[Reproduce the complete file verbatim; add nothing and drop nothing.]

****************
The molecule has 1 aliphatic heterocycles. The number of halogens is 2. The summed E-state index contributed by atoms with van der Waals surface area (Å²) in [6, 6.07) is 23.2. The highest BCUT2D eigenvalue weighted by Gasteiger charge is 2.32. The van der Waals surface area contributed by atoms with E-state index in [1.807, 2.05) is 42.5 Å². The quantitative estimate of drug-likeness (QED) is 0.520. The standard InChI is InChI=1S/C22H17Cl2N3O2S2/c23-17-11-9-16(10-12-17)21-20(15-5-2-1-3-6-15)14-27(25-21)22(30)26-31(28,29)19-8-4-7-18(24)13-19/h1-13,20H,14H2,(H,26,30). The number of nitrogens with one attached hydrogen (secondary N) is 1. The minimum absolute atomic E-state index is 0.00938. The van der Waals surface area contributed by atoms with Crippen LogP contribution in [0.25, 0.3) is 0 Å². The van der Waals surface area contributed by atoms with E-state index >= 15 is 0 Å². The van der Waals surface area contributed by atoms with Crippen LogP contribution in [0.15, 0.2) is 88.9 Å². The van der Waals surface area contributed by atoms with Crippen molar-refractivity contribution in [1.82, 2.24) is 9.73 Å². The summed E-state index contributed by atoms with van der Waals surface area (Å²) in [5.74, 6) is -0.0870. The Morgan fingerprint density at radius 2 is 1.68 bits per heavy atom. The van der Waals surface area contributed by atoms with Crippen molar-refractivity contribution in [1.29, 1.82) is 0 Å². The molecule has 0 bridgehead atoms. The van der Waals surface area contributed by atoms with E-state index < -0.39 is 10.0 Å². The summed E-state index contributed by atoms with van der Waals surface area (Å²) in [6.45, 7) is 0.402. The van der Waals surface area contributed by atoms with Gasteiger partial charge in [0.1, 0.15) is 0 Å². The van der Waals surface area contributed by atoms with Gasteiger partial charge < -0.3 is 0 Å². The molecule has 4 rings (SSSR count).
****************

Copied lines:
The molecule has 1 aliphatic heterocycles. The number of halogens is 2. The summed E-state index contributed by atoms with van der Waals surface area (Å²) in [6, 6.07) is 23.2. The highest BCUT2D eigenvalue weighted by Gasteiger charge is 2.32. The van der Waals surface area contributed by atoms with E-state index in [1.807, 2.05) is 42.5 Å². The quantitative estimate of drug-likeness (QED) is 0.520. The standard InChI is InChI=1S/C22H17Cl2N3O2S2/c23-17-11-9-16(10-12-17)21-20(15-5-2-1-3-6-15)14-27(25-21)22(30)26-31(28,29)19-8-4-7-18(24)13-19/h1-13,20H,14H2,(H,26,30). The number of nitrogens with one attached hydrogen (secondary N) is 1. The minimum absolute atomic E-state index is 0.00938. The van der Waals surface area contributed by atoms with Crippen LogP contribution in [0.25, 0.3) is 0 Å². The van der Waals surface area contributed by atoms with E-state index >= 15 is 0 Å². The van der Waals surface area contributed by atoms with Crippen LogP contribution in [0.15, 0.2) is 88.9 Å². The van der Waals surface area contributed by atoms with Crippen molar-refractivity contribution in [1.82, 2.24) is 9.73 Å². The summed E-state index contributed by atoms with van der Waals surface area (Å²) in [5.74, 6) is -0.0870. The Morgan fingerprint density at radius 2 is 1.68 bits per heavy atom. The van der Waals surface area contributed by atoms with Crippen molar-refractivity contribution in [1.29, 1.82) is 0 Å². The molecule has 0 bridgehead atoms. The van der Waals surface area contributed by atoms with E-state index < -0.39 is 10.0 Å². The summed E-state index contributed by atoms with van der Waals surface area (Å²) in [6.45, 7) is 0.402. The van der Waals surface area contributed by atoms with Gasteiger partial charge in [0.1, 0.15) is 0 Å². The van der Waals surface area contributed by atoms with Gasteiger partial charge < -0.3 is 0 Å². The molecule has 4 rings (SSSR count).